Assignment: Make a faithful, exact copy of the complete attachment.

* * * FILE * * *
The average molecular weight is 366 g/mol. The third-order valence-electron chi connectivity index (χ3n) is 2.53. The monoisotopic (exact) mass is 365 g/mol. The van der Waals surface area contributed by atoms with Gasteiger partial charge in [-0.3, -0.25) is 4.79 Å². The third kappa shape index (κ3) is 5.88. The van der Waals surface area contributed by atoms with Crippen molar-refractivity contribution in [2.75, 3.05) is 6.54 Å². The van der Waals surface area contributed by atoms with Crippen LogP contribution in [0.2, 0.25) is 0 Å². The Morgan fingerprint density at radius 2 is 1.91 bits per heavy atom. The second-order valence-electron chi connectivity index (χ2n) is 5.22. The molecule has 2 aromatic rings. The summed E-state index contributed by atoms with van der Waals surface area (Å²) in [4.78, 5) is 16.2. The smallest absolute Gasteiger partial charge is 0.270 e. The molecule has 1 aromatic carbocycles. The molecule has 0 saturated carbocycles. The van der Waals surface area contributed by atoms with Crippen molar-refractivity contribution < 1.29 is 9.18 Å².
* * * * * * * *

The average molecular weight is 366 g/mol. The third-order valence-electron chi connectivity index (χ3n) is 2.53. The monoisotopic (exact) mass is 365 g/mol. The van der Waals surface area contributed by atoms with Gasteiger partial charge in [-0.3, -0.25) is 4.79 Å². The third kappa shape index (κ3) is 5.88. The van der Waals surface area contributed by atoms with Crippen molar-refractivity contribution in [2.75, 3.05) is 6.54 Å². The van der Waals surface area contributed by atoms with Crippen LogP contribution in [0.2, 0.25) is 0 Å². The Morgan fingerprint density at radius 2 is 1.91 bits per heavy atom. The second-order valence-electron chi connectivity index (χ2n) is 5.22. The molecule has 2 aromatic rings. The summed E-state index contributed by atoms with van der Waals surface area (Å²) in [4.78, 5) is 16.2. The smallest absolute Gasteiger partial charge is 0.270 e. The molecule has 1 aromatic carbocycles. The molecule has 0 saturated carbocycles. The van der Waals surface area contributed by atoms with Crippen molar-refractivity contribution < 1.29 is 9.18 Å².